Hurricane Alley… by J. D. Longstreet

Is the “Double-Nickel Speed Limit” About to Make a Comeback?

Posted in Political by J. D. Longstreet on July 15, 2008

Is the “Double-Nickel Speed Limit” About to Make a Comeback?
****************************
Senator John Warner of Virginia has suggested that the US government ought to consider mandating the 55-mile per hour speed limit, nationwide, (as it did in the seventies) to conserve oil. We learned in the 1970’s that it didn’t save oil because the vehicles we were driving then were more fuel efficient at 65 and 70 miles per hour… because they had been engineered to cruise at those speeds on the super hiways we had then. In the 30 some odd years since our motor vehicles have been refined to use less gasoline, even, than in the 1970’s. Still they cruise at 65 and 70 miles per hour.The National Maximum Speed Law (NMSL) was activated in March of 1974. It was part of a package of laws which were supposed to deal with another man made oil crisis. The great men and women in Washington were convinced it would save us tons of gasoline thereby reducing our take of crude oil. Of course, it did not work. Most of us American motorists could have told Congress (and many of us did!) that NMSL was just an aggravating aspect of their meddling in our affairs and especially in the affairs, which should have been left to the states. It turned out that the fuel saved was about one percent of total gasoline consumption. Now… that’s roughly the same amount of gas we could have saved by raising the air pressure in our tires 2 psi, from 24 psi to 26 psi.

Like so many millions of American motorists, I suffered through the 55 MPH law and hardly ever drove the speed limit. In fact, most American motorists thumbed their noses at it and law enforcement simply looked the other way. Only occasionally did they write a few tickets so they could show them to the feds and continue to get those federal hiway dollars pumped into their respective states.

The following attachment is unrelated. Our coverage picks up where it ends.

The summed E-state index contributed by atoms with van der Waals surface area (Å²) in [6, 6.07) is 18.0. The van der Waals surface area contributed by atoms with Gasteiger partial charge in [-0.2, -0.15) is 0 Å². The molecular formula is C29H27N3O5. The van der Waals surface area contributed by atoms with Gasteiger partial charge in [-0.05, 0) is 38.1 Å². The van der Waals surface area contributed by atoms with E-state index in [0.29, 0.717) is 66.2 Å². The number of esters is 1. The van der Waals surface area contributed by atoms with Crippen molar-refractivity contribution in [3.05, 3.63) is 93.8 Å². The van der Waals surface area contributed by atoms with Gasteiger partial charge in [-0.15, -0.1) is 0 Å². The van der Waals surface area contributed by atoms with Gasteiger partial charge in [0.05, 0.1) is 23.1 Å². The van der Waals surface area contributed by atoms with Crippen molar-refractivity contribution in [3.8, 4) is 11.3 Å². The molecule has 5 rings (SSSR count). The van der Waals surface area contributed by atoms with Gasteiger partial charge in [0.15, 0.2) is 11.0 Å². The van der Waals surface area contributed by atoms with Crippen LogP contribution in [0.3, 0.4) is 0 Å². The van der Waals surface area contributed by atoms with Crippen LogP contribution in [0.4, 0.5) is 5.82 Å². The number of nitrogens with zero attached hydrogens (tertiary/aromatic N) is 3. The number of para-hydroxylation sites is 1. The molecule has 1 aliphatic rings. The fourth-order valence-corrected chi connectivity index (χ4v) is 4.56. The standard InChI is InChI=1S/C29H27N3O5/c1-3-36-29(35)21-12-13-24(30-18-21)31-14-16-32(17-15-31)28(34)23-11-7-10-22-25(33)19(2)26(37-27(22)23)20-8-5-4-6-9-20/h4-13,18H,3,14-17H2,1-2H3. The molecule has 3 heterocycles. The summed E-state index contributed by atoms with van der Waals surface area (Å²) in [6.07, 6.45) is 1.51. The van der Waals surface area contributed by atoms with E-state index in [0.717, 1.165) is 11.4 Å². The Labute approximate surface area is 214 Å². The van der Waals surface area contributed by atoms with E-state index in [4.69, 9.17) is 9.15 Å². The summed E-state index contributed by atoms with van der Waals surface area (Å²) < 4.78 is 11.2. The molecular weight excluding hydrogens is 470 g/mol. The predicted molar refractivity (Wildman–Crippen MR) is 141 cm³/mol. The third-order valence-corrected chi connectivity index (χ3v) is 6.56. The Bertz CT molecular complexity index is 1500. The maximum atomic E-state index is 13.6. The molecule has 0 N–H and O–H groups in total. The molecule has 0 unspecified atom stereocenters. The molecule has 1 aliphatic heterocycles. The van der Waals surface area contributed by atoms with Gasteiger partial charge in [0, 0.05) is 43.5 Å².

When the fact that the gas saved was a piddling amount was brought to the attention of the Congress, rather than admit they had made a mistake, like mere mortals, they switched the public reasoning for the 55 mph speed limit. It saves lives. Even that was questionable.

Over the road truckers complained bitterly that the NMSL was costing them money in higher fuel costs because their giant engines in those huge trucks were designed to perform at speeds of 65 and 70 (or more) mph on the open road when hauling all that weight. The truck couldn’t get to a cruising speed. It was always “pulling” and therefore the power plant of those big rigs was guzzling more fuel.

If the original NMSL law accomplished anything at all, it should be pointed out, that it turned a nation of motorists into lawbreakers. Only the national prohibition laws saw more lawbreakers!

One of the things never mentioned is the number of accidents caused by drivers who decided to obey the 55 mph speed limit. They became a menace to the otherwise normal flow of traffic at 65 and 70 mph.

Radar detectors became one of the hottest selling items in the country. The device would sit on the dash panel, or on the sun visor, of a car and it would search ahead for police with speed checking radar in use. If, and when, it found one, it sounded a warning and the driver would immediately slow down to 55 mph until he/she was past the police radar device and then press the accelerator down again. Even I had one.

It seems the wise men and wise women in Washington had rather create more lawbreaking motorists than punch a hole in the ground in some god-forsaken Alaskan wilderness, or the floor of the ocean far off shore. Conservation is a wonderful thing… but it will not create a single drop of crude oil. This country, indeed, the entire world, runs on oil. How difficult is that to comprehend? Even a child can understand that.

Do you suppose the inability of our Congress to understand the REAL needs of the country could have anything to do with them having the lowest approval rating of any Congress in the history of the country?

 

 


Longstreet

Filed under:

Advertisements

Comments Off on Is the “Double-Nickel Speed Limit” About to Make a Comeback?

%d bloggers like this: